Home / India / Bilkis Bano goes to Supreme Court; hope of early hearing

Bilkis Bano goes to Supreme Court; hope of early hearing

Chief Justice Chandrachud tells Bilkis’s counsel Shobha Gupta that the review petition against the apex court order would have to come up first
Bilkis Bano
Bilkis Bano
File Photo

R. Balaji   |   New Delhi   |   Published 01.12.22, 03:44 AM

The  Supreme Court agreed to consider early hearing of two petitions moved by Bilkis Bano on Wednesday, one challenging the premature release of 11 lifers convicted of gang-raping her and massacring her family, and the other contesting the apex court’s earlier directive to the Gujarat government to consider such remission.

Chief Justice D.Y. Chandrachud, at the head of a bench that included Justice P.S. Narasimha, told Bilkis’s counsel Shobha Gupta that the review petition against the apex court order would have to come up first.


When Gupta asked that it be heard in open court, Justice Chandrachud said this could be decided only by the bench headed by Justice Ajay Rastogi that had passed the original judgment. A review petition is usually heard within closed chambers by the judges who had passed the original verdict, without access to lawyers and the litigants.

Only in exceptional cases does the apex court allow opencourt hearing of a review petition. It was on the basis of the apex court’s May 13 order — which asked Gujarat to consider a remission plea moved by one of the convicts, Radheyshyam — that the state government considered and effected the lifers’ release with the consent of the Centre.

The 11 convicts were freed on August 15.  Bilkis’s other plea is a writ petition under Article 32 (enforcement of fundamental rights) that seeks quashing of the state government’s August 10 order to release the convicts.

Earlier, public-spirited people had moved review petitions against the May 13 order but the  convicts had questioned their maintainability on the ground that the petitioners were not the purported victim. These pleas will be clubbed with Bilkis’s review petition.

A pregnant Bilkis was gang-raped and seven members of her family, including her baby daughter, were murdered during the 2002 Gujarat pogrom. Her review petition complains that Radheyshyam had “not come with clean hands” to the court, having concealed several incriminating facts that Bilkis now wants to place before the court.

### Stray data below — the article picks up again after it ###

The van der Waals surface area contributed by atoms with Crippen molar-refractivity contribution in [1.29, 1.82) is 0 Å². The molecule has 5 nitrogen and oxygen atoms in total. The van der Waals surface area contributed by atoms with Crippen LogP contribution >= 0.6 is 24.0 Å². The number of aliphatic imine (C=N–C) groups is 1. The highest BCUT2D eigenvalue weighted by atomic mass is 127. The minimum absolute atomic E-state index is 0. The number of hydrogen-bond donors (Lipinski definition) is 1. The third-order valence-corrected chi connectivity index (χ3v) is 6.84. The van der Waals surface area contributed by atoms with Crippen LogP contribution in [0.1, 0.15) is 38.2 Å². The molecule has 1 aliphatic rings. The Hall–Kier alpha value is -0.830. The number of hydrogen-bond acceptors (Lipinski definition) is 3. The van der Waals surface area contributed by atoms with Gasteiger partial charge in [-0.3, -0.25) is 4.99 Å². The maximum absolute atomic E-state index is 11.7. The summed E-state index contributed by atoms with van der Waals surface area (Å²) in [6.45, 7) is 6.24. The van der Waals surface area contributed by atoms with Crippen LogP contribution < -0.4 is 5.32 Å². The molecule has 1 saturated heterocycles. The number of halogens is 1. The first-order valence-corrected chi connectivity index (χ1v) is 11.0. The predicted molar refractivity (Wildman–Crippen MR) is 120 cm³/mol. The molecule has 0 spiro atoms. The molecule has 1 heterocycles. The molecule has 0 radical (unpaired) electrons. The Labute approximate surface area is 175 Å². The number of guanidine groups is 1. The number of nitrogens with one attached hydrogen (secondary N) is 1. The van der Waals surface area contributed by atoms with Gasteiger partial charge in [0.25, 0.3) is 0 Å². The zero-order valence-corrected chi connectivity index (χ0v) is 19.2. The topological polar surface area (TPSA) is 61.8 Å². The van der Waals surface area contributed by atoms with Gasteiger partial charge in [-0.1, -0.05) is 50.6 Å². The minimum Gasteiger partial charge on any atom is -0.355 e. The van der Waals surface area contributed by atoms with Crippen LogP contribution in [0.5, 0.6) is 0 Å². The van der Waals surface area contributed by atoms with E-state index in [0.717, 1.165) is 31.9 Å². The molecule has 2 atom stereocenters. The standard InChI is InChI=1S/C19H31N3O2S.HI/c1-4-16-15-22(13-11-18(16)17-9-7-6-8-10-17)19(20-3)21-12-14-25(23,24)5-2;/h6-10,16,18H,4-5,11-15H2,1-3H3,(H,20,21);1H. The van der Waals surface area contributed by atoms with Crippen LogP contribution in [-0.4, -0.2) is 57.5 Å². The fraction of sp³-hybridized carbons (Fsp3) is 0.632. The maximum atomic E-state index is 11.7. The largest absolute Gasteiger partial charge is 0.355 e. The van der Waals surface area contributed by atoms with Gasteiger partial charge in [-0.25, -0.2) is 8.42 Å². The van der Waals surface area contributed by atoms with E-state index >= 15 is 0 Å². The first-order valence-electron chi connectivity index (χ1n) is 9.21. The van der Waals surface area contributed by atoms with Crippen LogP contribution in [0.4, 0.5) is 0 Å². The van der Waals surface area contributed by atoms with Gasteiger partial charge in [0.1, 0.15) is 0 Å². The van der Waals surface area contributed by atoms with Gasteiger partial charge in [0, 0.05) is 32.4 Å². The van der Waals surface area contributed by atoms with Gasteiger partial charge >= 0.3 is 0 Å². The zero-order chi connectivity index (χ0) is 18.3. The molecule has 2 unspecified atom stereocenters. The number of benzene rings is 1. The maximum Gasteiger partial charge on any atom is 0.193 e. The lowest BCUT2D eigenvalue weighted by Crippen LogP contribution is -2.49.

It adds that the appropriate state government to decide on the remission was the Maharashtra government, which had conducted the prosecution, and not the Gujarat government as decided by the apex court in the May 13 order. Bilkis has cited several Supreme Court judgments in this context, including one relating to Rajiv Gandhi’s assassins.

“The petitioner, who is the victim and prosecutrix in the criminal case, was not even made party respondent by the writ petitioner (Radheyshyam) in the writ petition,” Bilkis’s petition says. “This was the reason that she had absolutely no information of the filing or pendency of the said writ petition or the order passed therein by this hon’ble court till the writ petitioner and other 10 co-convicts/ prisoners were prematurely released.”

It adds: “The writ petitioner/ convict concealed important documents/ material from this hon’ble court which are very necessary for proper adjudication of the review petition and issue in hand; the present petitioner would therefore be filing an application seeking permission to bring on record additional facts and documents.”

That Radheyshyam “deliberately misled this hon’ble court”, the petition says, is “revealed from the material now placed on record by the state of Gujarat”. Bilkis has highlighted that “the prosecuting agency CBI and the CBI special court Mumbai had declined to grant premature release” to the convicts.

Bilkis’s other petition says the remissions ought to be quashed and that she, her husband, grown-up daughters and other family members are “shell-shocked” at the development and fear for their safety. “The en masse premature release of the convicts in much talked about case of Bilkis Bano has shaken conscience of the society and resulted in a number of agitations across the country. This hon’ble court has already declared that en masse remissions are not permissible and that remission cannot be sought or granted as a matter of right of the convict without examining the case of each convict individually based on their peculiar facts and role played by them in the crime,” it says.

“When the nation was celebrating its 76th Independence Day, all the convicts were released prematurely and were garlanded and felicitated in full public glare and sweets were circulated and this is how the present petitioner along with the entire nation and the whole world came to know about the shocking news of premature release of all the convicts.”

Copyright © 2020 The Telegraph. All rights reserved.